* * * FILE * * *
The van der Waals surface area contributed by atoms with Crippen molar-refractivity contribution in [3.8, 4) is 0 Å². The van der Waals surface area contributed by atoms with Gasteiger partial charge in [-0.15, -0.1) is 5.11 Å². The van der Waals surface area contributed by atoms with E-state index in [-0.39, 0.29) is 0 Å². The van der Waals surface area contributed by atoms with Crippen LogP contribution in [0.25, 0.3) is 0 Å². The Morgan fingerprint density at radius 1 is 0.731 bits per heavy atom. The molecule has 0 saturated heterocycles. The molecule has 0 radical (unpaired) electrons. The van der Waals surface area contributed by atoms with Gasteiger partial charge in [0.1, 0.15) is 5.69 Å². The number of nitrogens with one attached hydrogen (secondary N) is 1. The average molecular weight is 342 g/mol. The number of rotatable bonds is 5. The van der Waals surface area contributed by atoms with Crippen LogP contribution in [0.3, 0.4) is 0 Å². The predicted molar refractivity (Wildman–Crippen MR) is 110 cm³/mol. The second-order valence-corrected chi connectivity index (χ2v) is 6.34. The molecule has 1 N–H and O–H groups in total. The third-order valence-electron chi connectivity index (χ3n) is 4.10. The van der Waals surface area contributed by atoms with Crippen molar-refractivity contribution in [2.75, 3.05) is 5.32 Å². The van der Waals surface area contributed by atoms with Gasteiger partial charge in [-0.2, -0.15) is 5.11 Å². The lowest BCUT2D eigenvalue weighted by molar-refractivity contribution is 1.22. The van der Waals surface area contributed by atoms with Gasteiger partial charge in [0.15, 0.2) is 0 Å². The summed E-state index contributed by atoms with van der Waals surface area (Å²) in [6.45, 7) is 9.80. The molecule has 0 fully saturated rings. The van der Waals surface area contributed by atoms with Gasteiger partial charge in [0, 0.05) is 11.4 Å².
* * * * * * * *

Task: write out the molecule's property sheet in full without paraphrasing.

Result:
The van der Waals surface area contributed by atoms with Crippen molar-refractivity contribution in [3.8, 4) is 0 Å². The van der Waals surface area contributed by atoms with Gasteiger partial charge in [-0.15, -0.1) is 5.11 Å². The van der Waals surface area contributed by atoms with E-state index in [-0.39, 0.29) is 0 Å². The van der Waals surface area contributed by atoms with Crippen LogP contribution in [0.25, 0.3) is 0 Å². The Morgan fingerprint density at radius 1 is 0.731 bits per heavy atom. The molecule has 0 saturated heterocycles. The molecule has 0 radical (unpaired) electrons. The van der Waals surface area contributed by atoms with Gasteiger partial charge in [0.1, 0.15) is 5.69 Å². The number of nitrogens with one attached hydrogen (secondary N) is 1. The average molecular weight is 342 g/mol. The number of rotatable bonds is 5. The van der Waals surface area contributed by atoms with Crippen LogP contribution in [0.3, 0.4) is 0 Å². The predicted molar refractivity (Wildman–Crippen MR) is 110 cm³/mol. The second-order valence-corrected chi connectivity index (χ2v) is 6.34. The molecule has 1 N–H and O–H groups in total. The third-order valence-electron chi connectivity index (χ3n) is 4.10. The van der Waals surface area contributed by atoms with Crippen molar-refractivity contribution in [2.75, 3.05) is 5.32 Å². The van der Waals surface area contributed by atoms with Gasteiger partial charge in [-0.2, -0.15) is 5.11 Å². The lowest BCUT2D eigenvalue weighted by molar-refractivity contribution is 1.22. The van der Waals surface area contributed by atoms with Gasteiger partial charge in [0.15, 0.2) is 0 Å². The summed E-state index contributed by atoms with van der Waals surface area (Å²) in [6.45, 7) is 9.80. The molecule has 0 fully saturated rings. The van der Waals surface area contributed by atoms with Gasteiger partial charge in [0, 0.05) is 11.4 Å².